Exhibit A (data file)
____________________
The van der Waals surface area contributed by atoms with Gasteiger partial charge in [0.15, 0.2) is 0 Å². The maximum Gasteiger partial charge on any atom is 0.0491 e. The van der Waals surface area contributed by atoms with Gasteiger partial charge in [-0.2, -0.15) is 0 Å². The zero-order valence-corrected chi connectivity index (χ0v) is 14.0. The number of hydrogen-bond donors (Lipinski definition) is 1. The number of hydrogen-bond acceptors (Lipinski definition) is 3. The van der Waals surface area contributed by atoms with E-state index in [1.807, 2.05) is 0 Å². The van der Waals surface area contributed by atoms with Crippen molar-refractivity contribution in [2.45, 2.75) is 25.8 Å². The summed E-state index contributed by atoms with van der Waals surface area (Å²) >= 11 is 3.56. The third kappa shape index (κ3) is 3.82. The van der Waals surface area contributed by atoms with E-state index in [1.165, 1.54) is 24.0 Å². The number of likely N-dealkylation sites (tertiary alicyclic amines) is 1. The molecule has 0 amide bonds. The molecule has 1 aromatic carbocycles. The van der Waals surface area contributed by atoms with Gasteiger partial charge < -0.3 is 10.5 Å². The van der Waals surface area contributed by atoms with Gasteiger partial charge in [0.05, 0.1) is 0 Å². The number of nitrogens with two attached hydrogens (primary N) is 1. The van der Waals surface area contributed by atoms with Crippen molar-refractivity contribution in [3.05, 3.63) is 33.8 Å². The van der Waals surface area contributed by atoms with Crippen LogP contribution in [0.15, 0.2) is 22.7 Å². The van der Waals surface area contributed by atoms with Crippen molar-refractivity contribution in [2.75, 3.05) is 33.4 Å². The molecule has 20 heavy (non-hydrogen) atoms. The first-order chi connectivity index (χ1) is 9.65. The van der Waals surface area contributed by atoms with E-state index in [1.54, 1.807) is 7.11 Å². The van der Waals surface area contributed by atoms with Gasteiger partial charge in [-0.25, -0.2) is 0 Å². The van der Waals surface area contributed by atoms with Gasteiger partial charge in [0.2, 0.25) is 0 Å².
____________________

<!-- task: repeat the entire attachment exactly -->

The van der Waals surface area contributed by atoms with Gasteiger partial charge in [0.15, 0.2) is 0 Å². The maximum Gasteiger partial charge on any atom is 0.0491 e. The van der Waals surface area contributed by atoms with Gasteiger partial charge in [-0.2, -0.15) is 0 Å². The zero-order valence-corrected chi connectivity index (χ0v) is 14.0. The number of hydrogen-bond donors (Lipinski definition) is 1. The number of hydrogen-bond acceptors (Lipinski definition) is 3. The van der Waals surface area contributed by atoms with E-state index in [1.807, 2.05) is 0 Å². The van der Waals surface area contributed by atoms with Crippen molar-refractivity contribution in [2.45, 2.75) is 25.8 Å². The summed E-state index contributed by atoms with van der Waals surface area (Å²) >= 11 is 3.56. The third kappa shape index (κ3) is 3.82. The van der Waals surface area contributed by atoms with E-state index in [1.165, 1.54) is 24.0 Å². The number of likely N-dealkylation sites (tertiary alicyclic amines) is 1. The molecule has 0 amide bonds. The molecule has 1 aromatic carbocycles. The van der Waals surface area contributed by atoms with Gasteiger partial charge < -0.3 is 10.5 Å². The van der Waals surface area contributed by atoms with Gasteiger partial charge in [0.05, 0.1) is 0 Å². The number of nitrogens with two attached hydrogens (primary N) is 1. The van der Waals surface area contributed by atoms with Crippen molar-refractivity contribution in [3.05, 3.63) is 33.8 Å². The van der Waals surface area contributed by atoms with Crippen LogP contribution in [0.15, 0.2) is 22.7 Å². The van der Waals surface area contributed by atoms with Crippen molar-refractivity contribution in [2.75, 3.05) is 33.4 Å². The molecule has 20 heavy (non-hydrogen) atoms. The first-order chi connectivity index (χ1) is 9.65. The van der Waals surface area contributed by atoms with E-state index in [1.54, 1.807) is 7.11 Å². The van der Waals surface area contributed by atoms with Gasteiger partial charge in [-0.25, -0.2) is 0 Å². The van der Waals surface area contributed by atoms with Gasteiger partial charge in [0.2, 0.25) is 0 Å².